We brought the seven cull cows and their calves back from up the road this evening and weighed them. I then brought the bull's mob into the yards to weigh those calves too. The two mobs spent the night at either end of Flat 1, separated by an electric tape, ready for mixing tomorrow.
I don't need the cull cows to be in calf, but management of them from now until they go is easier if they are pregnant, in that they are not cycling every three weeks and definitely not on the day they go off on the truck. On a truck, cows on heat are open to more possibility of injury as they try to jump other animals or others try to ride them. I'd rather they were all normally quiet when they go.
I let the two mobs of cows mix this morning, and other than the odd scuffle, they settled quite quickly. It's not long since they were all together. The bull found it all very exciting, having seven new cows in his herd, and soon worked out which ones were of most imminent interest for him, which involved chasing some around the paddock until they let him get close enough for a good sniff.
Then it was the turn of the insemination mob's calves to be weighed. All the calves are looking pretty good, with several now pushing 200kg at just over three months. The lightest and youngest heifer weighed 130kg. There was the odd silly calf, but most of them behaved very well in the yards. I think the quietening work we do really pays dividends.
The heifer calves have an average daily growth rate of just under 1.2kg (all over 1kg, which is pleasing); the steers, 1.26kg; and the six bulls 1.38kg. Many of the calves which started off with tremendous growth have naturally slowed a little, but all those whose early growth rates were disappointing, have improved, which doesn't always happen.
These Teasel thistles pop up occasionally, but only in two places on the farm, although they're beginning to appear at increasing distances from the original single plants I've earlier noted. I'll have to bring a bag and some gloves back to collect this one.
When quietly checking the bull's mob this morning I heard a cat's meow from somewhere nearby and my heart sank, thinking of yet more feral cats to catch and dispatch. But the call was quite insistent and eventually this familiar face appeared from within the blackberry patch: Spice. We were about 300 metres from home and across the river, so I was surprised to see her here; and yet considering her regular disappearances and the number of rabbits I know to live in this paddock, perhaps it is no surprise at all.
I wasn't so pleased when, after watching the cows following her round, Spice came over to me and looked to be picked up! But the cows don't tend to notice a cat scarf, so we were both safe enough.
Later in the day when I was wandering around picking ragwort, I looked up and found the bull coming toward me with a nasty look on his face. I can't be sure he had evil intent, but he gave me enough of a fright, looking at me in much the same way the ram did before he attempted to kill me, to prompt me to duck up through some gorse and find a tree I could scale if I needed to and from there I kept a watch on the bull to see what he'd do. I don't know what had happened in that moment, whether he suddenly saw me and it startled him - except I was quietly moving around picking flowers and I think he'd have seen me as he came toward me - or it's my residual nervousness about male animals which made me overly sensitive, but it seemed a situation in which discretion, or sneaking away, was the best response. There's no point thinking "if only" as you're being barrelled into the ground by an enraged testosterone-frenzied animal.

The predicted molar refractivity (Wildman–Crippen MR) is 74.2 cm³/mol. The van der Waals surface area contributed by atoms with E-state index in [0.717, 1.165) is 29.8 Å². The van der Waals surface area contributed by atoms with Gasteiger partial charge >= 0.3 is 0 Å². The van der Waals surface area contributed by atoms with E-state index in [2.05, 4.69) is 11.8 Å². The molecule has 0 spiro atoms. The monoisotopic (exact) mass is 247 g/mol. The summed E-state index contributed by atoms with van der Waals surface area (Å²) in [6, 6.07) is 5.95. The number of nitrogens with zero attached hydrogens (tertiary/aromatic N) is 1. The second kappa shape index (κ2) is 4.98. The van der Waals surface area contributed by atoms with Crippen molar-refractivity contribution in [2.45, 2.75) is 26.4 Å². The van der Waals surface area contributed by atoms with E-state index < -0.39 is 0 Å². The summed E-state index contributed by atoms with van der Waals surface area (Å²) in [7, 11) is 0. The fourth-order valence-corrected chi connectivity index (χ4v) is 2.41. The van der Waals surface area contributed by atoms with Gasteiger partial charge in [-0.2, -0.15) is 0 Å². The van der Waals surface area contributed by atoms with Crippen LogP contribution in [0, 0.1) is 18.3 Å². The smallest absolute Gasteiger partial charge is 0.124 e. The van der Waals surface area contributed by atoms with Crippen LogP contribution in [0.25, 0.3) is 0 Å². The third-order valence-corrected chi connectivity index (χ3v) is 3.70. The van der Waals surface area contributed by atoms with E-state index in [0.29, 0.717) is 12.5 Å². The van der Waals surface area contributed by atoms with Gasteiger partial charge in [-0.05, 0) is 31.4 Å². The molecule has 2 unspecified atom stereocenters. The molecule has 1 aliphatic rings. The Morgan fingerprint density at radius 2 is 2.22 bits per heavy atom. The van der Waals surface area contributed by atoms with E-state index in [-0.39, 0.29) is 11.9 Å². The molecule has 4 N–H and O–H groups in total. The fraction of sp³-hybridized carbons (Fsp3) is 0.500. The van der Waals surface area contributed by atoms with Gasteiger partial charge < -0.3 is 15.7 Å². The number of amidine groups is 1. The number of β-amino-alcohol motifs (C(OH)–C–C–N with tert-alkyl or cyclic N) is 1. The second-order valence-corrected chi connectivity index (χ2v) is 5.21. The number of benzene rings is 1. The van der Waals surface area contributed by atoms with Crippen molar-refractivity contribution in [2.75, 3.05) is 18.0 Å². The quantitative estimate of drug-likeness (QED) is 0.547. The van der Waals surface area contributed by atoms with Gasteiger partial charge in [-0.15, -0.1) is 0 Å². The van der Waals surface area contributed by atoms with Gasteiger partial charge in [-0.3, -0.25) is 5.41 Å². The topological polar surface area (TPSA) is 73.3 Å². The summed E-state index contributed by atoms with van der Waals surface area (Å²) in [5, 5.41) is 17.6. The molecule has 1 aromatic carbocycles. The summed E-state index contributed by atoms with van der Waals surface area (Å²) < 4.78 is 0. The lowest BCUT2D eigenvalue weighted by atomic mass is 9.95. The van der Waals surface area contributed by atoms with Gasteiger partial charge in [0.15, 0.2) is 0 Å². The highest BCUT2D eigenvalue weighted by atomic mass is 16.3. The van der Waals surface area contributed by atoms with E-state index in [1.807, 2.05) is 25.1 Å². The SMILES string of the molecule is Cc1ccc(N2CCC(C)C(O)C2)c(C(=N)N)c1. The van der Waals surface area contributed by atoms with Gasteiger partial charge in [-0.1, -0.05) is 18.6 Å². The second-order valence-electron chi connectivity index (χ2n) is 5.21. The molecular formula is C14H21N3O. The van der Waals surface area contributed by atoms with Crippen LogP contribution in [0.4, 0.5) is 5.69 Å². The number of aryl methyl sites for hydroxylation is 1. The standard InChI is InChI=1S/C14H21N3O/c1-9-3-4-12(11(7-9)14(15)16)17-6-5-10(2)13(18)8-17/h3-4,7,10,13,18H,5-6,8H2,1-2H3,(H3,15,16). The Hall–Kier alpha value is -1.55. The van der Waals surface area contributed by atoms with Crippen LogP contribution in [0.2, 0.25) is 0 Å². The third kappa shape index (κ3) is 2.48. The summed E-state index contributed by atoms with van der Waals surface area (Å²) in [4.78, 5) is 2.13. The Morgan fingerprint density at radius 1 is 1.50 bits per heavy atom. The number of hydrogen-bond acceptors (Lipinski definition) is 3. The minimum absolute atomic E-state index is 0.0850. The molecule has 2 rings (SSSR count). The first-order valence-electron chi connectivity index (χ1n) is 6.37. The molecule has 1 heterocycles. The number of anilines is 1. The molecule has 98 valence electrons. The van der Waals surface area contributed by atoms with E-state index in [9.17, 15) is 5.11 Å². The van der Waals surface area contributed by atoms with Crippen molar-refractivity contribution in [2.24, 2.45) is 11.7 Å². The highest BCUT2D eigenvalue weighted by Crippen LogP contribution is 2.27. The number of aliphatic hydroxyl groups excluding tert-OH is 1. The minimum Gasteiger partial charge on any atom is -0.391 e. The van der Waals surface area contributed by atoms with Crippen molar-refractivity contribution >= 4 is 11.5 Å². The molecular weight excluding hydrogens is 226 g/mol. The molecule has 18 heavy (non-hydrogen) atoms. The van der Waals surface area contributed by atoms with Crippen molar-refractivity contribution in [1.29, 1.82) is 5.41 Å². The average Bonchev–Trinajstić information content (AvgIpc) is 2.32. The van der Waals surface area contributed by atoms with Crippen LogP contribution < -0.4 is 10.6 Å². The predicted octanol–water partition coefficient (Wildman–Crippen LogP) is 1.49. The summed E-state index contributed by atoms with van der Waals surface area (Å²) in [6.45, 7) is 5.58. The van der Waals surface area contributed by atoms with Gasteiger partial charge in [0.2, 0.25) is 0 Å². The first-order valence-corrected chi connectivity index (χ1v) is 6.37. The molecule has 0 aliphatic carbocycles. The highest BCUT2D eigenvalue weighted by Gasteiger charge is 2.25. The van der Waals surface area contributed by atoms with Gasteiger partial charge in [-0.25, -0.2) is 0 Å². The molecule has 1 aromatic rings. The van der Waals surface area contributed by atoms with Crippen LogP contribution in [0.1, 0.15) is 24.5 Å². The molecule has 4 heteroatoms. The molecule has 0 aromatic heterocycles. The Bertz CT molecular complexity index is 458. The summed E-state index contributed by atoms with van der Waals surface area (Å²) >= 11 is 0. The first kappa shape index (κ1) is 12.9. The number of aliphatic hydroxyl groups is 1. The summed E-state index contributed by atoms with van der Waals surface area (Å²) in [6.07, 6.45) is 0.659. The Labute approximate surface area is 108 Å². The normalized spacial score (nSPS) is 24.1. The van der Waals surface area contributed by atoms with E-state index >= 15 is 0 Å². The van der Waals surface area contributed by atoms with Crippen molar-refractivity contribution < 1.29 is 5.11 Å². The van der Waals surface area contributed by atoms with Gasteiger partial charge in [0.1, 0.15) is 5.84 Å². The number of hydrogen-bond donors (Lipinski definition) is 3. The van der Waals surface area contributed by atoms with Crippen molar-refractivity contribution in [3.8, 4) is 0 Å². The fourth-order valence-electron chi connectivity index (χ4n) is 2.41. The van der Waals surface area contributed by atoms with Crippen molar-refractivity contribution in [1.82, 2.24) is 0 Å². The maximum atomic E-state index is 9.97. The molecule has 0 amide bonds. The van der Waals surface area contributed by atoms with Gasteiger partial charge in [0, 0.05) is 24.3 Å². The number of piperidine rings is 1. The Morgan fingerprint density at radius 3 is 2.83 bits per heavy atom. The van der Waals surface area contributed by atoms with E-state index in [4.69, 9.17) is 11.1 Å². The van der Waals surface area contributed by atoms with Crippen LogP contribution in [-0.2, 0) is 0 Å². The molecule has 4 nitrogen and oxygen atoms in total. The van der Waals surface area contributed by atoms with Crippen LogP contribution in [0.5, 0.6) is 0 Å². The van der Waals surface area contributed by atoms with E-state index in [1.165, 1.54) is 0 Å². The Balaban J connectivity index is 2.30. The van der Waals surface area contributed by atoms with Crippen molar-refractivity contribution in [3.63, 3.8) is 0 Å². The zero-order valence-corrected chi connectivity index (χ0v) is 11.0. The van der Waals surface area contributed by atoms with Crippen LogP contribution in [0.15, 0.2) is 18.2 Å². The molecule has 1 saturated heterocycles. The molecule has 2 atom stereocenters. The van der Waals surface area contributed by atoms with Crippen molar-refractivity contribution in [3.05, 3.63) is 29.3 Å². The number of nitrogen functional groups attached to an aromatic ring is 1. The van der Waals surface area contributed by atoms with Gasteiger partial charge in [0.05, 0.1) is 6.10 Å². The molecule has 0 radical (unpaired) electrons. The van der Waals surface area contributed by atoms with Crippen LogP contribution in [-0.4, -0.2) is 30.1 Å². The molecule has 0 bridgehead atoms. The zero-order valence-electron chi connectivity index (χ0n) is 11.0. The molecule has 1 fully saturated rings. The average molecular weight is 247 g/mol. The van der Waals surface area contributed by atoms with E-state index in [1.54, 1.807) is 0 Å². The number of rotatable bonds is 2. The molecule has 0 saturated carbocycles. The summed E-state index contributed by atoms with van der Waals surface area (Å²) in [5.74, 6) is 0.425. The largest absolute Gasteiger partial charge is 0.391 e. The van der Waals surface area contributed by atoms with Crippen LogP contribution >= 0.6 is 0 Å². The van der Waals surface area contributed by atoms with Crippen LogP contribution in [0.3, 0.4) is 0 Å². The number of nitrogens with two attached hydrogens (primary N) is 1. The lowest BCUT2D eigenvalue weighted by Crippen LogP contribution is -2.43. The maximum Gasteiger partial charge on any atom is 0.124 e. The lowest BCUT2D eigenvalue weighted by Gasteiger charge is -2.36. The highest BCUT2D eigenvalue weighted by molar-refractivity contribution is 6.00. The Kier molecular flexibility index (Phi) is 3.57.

This is four-year-old 479 and she has never let me touch her before. After taming all the easy heifers this year, I've continued to work at sneaking up on those less keen and I'll always have a go if a quietly standing untame cow hasn't moved away from me as I approach. As usually happens, as soon as I started scratching this bit of the tail, 479 found she really enjoyed the sensation and let me carry on.
For my birthday last year Stephan made me a rose garden - a little tiny one which some visitors have very rudely laughed at, but a rose garden nonetheless. In it I also planted some chives and then some miniature tomato plants I bought in town and now it's impossible to see any rose plants at all, because while the tomatoes are miniature, the plants they're on are most certainly not! The tomatoes, now they're ripening in number, are a delightful snack in the sunshine, and being just outside the house, they're easy to pick and pop into one's mouth for a burst of deliciousness!
I hope that the roses are surviving in the shade, but won't really be able to find out until the Tomatoes are finished.